I can’t speak for every school, of course, but at Columbia, it’s hard out there for a single girl. According to statistics I made up just now, approximately half the guys at this place are gay, thirty percent of them are in long-term relationships, and the remaining twenty are generally kinda weird. (Many in a cute way, but some in a… not so cute way.) The fact that there’s an all-girls’ college right across the street doesn’t help matters.
The piece starts out pretty innocuously: “When you walk into a place, act like you know where the hell you’re going, even if you don’t. Everyone will wonder who you are and why you’re there, but they’ll never think you’re useless and confused,” writes Erin Dailey in her first paragraph. Okay, so far, so sensible. Looking confident and carefree is definitely more attractive than looking frightened and meek. It’s a little irksome that Dailey genders confidence as a masculine trait, but whatevs, I won’t fight it.
After that, though, things start to get a little iffy. Dailey tells women that once they’ve found a hottie, they should “look him straight in the eye and think, You should be attached to my lips by now; why aren’t you? Trust me, he’ll read your thoughts like they’re projected above your head on a wide-screen.”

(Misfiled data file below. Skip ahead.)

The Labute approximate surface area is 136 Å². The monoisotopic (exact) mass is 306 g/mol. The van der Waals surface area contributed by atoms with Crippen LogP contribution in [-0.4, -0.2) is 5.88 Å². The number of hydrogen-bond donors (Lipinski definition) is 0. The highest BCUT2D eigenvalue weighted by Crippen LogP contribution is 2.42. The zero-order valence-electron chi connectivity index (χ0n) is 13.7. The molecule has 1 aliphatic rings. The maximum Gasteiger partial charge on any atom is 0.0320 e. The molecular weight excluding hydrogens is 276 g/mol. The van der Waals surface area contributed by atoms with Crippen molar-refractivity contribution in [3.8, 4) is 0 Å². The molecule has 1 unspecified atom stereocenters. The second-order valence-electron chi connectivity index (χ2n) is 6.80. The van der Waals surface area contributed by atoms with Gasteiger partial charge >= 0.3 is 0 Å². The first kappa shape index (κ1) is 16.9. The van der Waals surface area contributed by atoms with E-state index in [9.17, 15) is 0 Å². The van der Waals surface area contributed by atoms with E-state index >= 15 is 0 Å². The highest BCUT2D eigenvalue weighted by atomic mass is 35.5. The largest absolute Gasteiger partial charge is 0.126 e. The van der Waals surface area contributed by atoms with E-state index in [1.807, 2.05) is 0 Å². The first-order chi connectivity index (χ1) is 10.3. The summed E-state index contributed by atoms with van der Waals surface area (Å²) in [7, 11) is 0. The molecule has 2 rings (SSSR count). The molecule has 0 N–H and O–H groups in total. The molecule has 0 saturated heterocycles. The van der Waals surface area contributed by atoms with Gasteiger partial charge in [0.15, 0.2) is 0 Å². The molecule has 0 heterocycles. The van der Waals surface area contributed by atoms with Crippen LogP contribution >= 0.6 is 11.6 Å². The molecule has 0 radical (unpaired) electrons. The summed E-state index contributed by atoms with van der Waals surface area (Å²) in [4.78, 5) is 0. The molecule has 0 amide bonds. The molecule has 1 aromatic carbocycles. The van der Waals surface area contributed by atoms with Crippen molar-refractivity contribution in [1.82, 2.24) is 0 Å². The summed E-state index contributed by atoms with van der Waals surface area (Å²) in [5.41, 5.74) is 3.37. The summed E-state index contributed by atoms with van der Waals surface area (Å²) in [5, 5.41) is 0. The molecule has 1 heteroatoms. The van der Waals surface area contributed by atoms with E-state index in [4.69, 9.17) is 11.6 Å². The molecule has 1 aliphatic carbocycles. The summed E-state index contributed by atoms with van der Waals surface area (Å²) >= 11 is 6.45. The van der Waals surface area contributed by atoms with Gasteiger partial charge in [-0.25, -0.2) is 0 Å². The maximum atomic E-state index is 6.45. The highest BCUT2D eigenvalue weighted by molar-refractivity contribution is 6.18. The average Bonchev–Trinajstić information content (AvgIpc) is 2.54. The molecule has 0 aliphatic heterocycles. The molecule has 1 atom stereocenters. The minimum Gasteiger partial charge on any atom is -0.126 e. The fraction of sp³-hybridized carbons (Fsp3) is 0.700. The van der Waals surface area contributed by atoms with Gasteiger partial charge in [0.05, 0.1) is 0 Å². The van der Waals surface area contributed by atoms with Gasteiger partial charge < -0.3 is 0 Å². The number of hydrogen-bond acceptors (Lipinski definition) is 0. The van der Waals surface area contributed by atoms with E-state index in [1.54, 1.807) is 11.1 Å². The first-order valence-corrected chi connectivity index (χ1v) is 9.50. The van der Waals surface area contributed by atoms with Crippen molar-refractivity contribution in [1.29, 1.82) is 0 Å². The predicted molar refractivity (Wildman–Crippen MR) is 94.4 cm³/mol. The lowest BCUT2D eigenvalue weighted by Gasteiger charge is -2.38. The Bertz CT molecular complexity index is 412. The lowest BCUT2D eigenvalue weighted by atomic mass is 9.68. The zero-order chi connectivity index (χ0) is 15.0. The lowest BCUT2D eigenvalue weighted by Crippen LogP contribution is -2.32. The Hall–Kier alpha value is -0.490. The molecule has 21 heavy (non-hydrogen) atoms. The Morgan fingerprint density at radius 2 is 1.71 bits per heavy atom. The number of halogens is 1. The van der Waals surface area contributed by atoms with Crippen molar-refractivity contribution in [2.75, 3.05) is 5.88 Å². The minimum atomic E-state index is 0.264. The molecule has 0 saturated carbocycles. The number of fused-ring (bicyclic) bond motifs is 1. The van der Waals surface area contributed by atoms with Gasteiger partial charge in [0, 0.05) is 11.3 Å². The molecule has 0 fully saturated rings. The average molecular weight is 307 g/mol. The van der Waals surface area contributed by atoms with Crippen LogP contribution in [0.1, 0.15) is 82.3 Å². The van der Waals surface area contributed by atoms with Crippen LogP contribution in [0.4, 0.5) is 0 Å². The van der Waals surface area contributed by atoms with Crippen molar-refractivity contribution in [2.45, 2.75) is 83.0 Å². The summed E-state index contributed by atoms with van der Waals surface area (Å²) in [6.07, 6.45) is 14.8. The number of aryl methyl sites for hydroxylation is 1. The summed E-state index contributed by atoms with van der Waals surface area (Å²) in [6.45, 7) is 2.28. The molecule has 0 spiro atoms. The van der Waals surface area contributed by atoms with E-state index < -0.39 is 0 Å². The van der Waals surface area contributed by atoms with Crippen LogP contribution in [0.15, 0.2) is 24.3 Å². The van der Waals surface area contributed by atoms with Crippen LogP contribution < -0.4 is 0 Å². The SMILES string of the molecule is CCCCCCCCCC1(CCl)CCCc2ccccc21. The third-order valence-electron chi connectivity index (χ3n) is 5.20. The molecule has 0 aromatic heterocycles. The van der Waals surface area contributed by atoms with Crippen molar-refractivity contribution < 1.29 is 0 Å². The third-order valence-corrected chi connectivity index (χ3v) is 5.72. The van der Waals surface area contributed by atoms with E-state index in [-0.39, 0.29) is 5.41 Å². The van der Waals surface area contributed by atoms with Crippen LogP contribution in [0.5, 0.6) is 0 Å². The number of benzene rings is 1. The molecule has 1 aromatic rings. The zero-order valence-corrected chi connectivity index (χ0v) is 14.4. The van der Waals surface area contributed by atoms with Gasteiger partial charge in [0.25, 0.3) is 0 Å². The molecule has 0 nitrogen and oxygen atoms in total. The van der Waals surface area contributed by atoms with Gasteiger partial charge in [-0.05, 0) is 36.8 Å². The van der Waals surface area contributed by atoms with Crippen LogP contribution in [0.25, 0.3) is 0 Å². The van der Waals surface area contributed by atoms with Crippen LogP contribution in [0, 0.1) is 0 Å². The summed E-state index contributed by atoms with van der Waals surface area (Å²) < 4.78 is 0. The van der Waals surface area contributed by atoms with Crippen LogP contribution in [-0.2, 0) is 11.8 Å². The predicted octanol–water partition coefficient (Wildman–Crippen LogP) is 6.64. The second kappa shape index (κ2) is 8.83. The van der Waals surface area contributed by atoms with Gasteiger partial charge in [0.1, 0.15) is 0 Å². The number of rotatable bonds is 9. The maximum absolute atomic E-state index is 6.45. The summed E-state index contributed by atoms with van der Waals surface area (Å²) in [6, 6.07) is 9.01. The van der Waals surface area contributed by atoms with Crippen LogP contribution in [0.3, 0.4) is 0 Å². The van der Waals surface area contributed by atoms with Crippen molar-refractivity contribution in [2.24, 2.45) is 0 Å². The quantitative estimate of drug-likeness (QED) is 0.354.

Hm… I don’t know about this one. It seems like if you’re giving a guy a crazy, unblinking stare, he’s most likely going to think, What’s up with Captain Bug Eyes? and back away slowly. That sample thought—“You should be attached to my lips by now”—and the title of this section of the article, “Eye Your Prey,” also give this piece of advice a seriously creepy vibe. Dailey sounds like she’s decided to make Samantha Jones her personal man-handling guru, which makes her suggestions seriously suspect.
And things just go downhill from here. Dailey’s next bit of wisdom is to “fake interest” in whatever the dude is talking about, since “no one cares about what anyone else has to say. They just don’t.” Ouch, man. Why bother chatting up a guy if you have to feign enthusiasm for whatever he’s talking about? How could you form a relationship with someone you find totally boring? This just sounds mean.
Finally, Dailey tells us what to do after we have sex with the dude (because you should have sex with him immediately, since “that’s pretty much all they want from you until they get to know you.” And presumably letting him get to know you is like, too time-consuming or something?): “Never exchange all your information. This is so incredibly important. Give him your name. Give him a fake cell number. In this age of the Internet, anyone can find you if they want to.”
See, if you do give him your real cell number, “he will call you.” But… isn’t that the point? How are the two of you going to go out on another date if he can’t get in touch with you? I’m not the only one who thinks this sounds totally bizarre, right?
Maybe this article is actually supposed to be brilliant satire, and I’m too dense to recognize it. Maybe the title is just a little misleading; if it were changed to “How to Date Like a Douchebag,” or maybe “How to Score a One-Night Stand,” these tips would make a lot more sense. As advice for the date-seeking woman, though, Dailey’s piece falls flat. It’s also kind of offensive to guys, since in her eyes, “dating like a dude” means acting like a total a**hole. Thanks but no thanks, Marie Claire.